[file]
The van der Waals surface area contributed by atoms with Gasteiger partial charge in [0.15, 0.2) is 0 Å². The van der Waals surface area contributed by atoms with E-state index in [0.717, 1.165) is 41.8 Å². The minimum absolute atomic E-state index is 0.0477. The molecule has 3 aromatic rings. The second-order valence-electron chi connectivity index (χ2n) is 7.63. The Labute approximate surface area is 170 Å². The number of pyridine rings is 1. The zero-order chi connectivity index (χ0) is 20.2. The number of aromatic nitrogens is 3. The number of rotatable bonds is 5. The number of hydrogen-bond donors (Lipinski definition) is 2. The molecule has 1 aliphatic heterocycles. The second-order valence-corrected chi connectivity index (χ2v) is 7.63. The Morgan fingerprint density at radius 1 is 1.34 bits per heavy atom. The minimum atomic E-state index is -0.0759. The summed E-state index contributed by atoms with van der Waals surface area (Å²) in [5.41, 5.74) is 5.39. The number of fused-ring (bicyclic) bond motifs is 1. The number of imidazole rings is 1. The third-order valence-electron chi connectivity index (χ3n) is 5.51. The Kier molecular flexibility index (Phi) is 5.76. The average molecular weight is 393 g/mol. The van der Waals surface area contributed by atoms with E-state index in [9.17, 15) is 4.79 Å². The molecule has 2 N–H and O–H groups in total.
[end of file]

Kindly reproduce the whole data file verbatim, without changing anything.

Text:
The van der Waals surface area contributed by atoms with Gasteiger partial charge in [0.15, 0.2) is 0 Å². The van der Waals surface area contributed by atoms with E-state index in [0.717, 1.165) is 41.8 Å². The minimum absolute atomic E-state index is 0.0477. The molecule has 3 aromatic rings. The second-order valence-electron chi connectivity index (χ2n) is 7.63. The Labute approximate surface area is 170 Å². The number of pyridine rings is 1. The zero-order chi connectivity index (χ0) is 20.2. The number of aromatic nitrogens is 3. The number of rotatable bonds is 5. The number of hydrogen-bond donors (Lipinski definition) is 2. The molecule has 1 aliphatic heterocycles. The second-order valence-corrected chi connectivity index (χ2v) is 7.63. The Morgan fingerprint density at radius 1 is 1.34 bits per heavy atom. The minimum atomic E-state index is -0.0759. The summed E-state index contributed by atoms with van der Waals surface area (Å²) in [5.41, 5.74) is 5.39. The number of fused-ring (bicyclic) bond motifs is 1. The number of imidazole rings is 1. The third-order valence-electron chi connectivity index (χ3n) is 5.51. The Kier molecular flexibility index (Phi) is 5.76. The average molecular weight is 393 g/mol. The van der Waals surface area contributed by atoms with E-state index in [9.17, 15) is 4.79 Å². The molecule has 2 N–H and O–H groups in total.